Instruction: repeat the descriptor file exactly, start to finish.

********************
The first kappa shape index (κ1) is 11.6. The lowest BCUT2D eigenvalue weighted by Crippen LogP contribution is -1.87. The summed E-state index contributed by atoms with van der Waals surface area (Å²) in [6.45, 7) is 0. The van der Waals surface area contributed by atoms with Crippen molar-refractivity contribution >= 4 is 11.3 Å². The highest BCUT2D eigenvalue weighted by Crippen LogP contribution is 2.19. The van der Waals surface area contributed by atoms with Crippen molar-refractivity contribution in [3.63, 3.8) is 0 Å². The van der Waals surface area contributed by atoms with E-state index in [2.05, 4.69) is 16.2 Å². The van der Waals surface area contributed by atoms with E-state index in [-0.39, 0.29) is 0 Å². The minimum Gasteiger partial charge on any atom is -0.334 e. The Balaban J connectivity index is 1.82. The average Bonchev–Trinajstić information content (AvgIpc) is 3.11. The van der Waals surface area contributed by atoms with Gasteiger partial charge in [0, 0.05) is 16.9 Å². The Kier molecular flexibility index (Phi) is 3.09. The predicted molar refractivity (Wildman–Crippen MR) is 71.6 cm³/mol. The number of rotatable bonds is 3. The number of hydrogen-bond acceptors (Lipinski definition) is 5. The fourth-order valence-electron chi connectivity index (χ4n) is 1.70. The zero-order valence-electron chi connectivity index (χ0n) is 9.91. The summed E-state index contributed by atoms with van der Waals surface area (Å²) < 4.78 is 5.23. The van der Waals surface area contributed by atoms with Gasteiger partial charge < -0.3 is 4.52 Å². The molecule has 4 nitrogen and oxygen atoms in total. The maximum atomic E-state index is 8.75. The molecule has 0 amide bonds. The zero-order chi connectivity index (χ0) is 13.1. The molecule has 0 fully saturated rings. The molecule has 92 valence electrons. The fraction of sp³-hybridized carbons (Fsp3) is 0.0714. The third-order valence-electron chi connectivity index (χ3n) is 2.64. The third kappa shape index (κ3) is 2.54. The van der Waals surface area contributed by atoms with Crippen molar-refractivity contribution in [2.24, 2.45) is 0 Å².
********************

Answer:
The first kappa shape index (κ1) is 11.6. The lowest BCUT2D eigenvalue weighted by Crippen LogP contribution is -1.87. The summed E-state index contributed by atoms with van der Waals surface area (Å²) in [6.45, 7) is 0. The van der Waals surface area contributed by atoms with Crippen molar-refractivity contribution >= 4 is 11.3 Å². The highest BCUT2D eigenvalue weighted by Crippen LogP contribution is 2.19. The van der Waals surface area contributed by atoms with Crippen molar-refractivity contribution in [3.63, 3.8) is 0 Å². The van der Waals surface area contributed by atoms with E-state index in [2.05, 4.69) is 16.2 Å². The van der Waals surface area contributed by atoms with E-state index in [-0.39, 0.29) is 0 Å². The minimum Gasteiger partial charge on any atom is -0.334 e. The Balaban J connectivity index is 1.82. The average Bonchev–Trinajstić information content (AvgIpc) is 3.11. The van der Waals surface area contributed by atoms with Gasteiger partial charge in [0, 0.05) is 16.9 Å². The Kier molecular flexibility index (Phi) is 3.09. The predicted molar refractivity (Wildman–Crippen MR) is 71.6 cm³/mol. The number of rotatable bonds is 3. The number of hydrogen-bond acceptors (Lipinski definition) is 5. The fourth-order valence-electron chi connectivity index (χ4n) is 1.70. The zero-order valence-electron chi connectivity index (χ0n) is 9.91. The summed E-state index contributed by atoms with van der Waals surface area (Å²) < 4.78 is 5.23. The van der Waals surface area contributed by atoms with Gasteiger partial charge < -0.3 is 4.52 Å². The molecule has 4 nitrogen and oxygen atoms in total. The maximum atomic E-state index is 8.75. The molecule has 0 amide bonds. The zero-order chi connectivity index (χ0) is 13.1. The molecule has 0 fully saturated rings. The molecule has 92 valence electrons. The fraction of sp³-hybridized carbons (Fsp3) is 0.0714. The third-order valence-electron chi connectivity index (χ3n) is 2.64. The third kappa shape index (κ3) is 2.54. The van der Waals surface area contributed by atoms with Crippen molar-refractivity contribution in [2.24, 2.45) is 0 Å².